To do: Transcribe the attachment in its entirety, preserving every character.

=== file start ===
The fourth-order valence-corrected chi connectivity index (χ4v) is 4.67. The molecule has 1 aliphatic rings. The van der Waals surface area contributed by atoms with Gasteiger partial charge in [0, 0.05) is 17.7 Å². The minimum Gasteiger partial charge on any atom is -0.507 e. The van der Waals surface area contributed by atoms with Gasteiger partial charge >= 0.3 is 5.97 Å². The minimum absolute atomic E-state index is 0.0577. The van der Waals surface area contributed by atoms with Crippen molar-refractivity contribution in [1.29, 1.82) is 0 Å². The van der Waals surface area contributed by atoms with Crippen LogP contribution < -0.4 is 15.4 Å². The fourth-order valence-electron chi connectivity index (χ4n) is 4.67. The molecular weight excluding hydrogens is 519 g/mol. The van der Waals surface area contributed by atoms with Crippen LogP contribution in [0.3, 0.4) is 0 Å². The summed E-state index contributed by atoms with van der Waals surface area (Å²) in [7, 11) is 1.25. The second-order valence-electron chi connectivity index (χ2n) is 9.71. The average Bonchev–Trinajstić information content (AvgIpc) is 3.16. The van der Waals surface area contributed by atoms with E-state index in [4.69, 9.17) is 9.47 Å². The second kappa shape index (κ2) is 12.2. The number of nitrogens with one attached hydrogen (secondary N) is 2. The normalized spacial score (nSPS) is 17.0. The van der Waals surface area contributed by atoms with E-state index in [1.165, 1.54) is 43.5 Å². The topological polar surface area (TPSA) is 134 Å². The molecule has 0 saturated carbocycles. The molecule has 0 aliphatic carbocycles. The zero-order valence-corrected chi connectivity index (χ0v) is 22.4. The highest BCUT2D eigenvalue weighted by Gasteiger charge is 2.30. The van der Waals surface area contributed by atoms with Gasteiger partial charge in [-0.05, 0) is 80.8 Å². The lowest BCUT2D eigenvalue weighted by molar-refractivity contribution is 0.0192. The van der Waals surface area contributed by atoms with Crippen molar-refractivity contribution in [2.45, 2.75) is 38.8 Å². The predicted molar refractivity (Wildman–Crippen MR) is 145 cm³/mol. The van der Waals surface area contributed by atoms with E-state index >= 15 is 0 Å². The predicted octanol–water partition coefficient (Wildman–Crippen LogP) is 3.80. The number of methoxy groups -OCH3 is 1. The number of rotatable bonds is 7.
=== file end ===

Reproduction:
The fourth-order valence-corrected chi connectivity index (χ4v) is 4.67. The molecule has 1 aliphatic rings. The van der Waals surface area contributed by atoms with Gasteiger partial charge in [0, 0.05) is 17.7 Å². The minimum Gasteiger partial charge on any atom is -0.507 e. The van der Waals surface area contributed by atoms with Gasteiger partial charge >= 0.3 is 5.97 Å². The minimum absolute atomic E-state index is 0.0577. The van der Waals surface area contributed by atoms with Crippen molar-refractivity contribution in [1.29, 1.82) is 0 Å². The van der Waals surface area contributed by atoms with Crippen LogP contribution < -0.4 is 15.4 Å². The fourth-order valence-electron chi connectivity index (χ4n) is 4.67. The molecular weight excluding hydrogens is 519 g/mol. The van der Waals surface area contributed by atoms with Crippen LogP contribution in [0.3, 0.4) is 0 Å². The summed E-state index contributed by atoms with van der Waals surface area (Å²) in [7, 11) is 1.25. The second-order valence-electron chi connectivity index (χ2n) is 9.71. The average Bonchev–Trinajstić information content (AvgIpc) is 3.16. The van der Waals surface area contributed by atoms with E-state index in [4.69, 9.17) is 9.47 Å². The second kappa shape index (κ2) is 12.2. The number of nitrogens with one attached hydrogen (secondary N) is 2. The normalized spacial score (nSPS) is 17.0. The van der Waals surface area contributed by atoms with E-state index in [1.165, 1.54) is 43.5 Å². The topological polar surface area (TPSA) is 134 Å². The molecule has 0 saturated carbocycles. The molecule has 0 aliphatic carbocycles. The zero-order valence-corrected chi connectivity index (χ0v) is 22.4. The highest BCUT2D eigenvalue weighted by Gasteiger charge is 2.30. The van der Waals surface area contributed by atoms with Gasteiger partial charge in [-0.05, 0) is 80.8 Å². The lowest BCUT2D eigenvalue weighted by molar-refractivity contribution is 0.0192. The van der Waals surface area contributed by atoms with Crippen molar-refractivity contribution in [2.45, 2.75) is 38.8 Å². The predicted molar refractivity (Wildman–Crippen MR) is 145 cm³/mol. The van der Waals surface area contributed by atoms with E-state index >= 15 is 0 Å². The predicted octanol–water partition coefficient (Wildman–Crippen LogP) is 3.80. The number of methoxy groups -OCH3 is 1. The number of rotatable bonds is 7.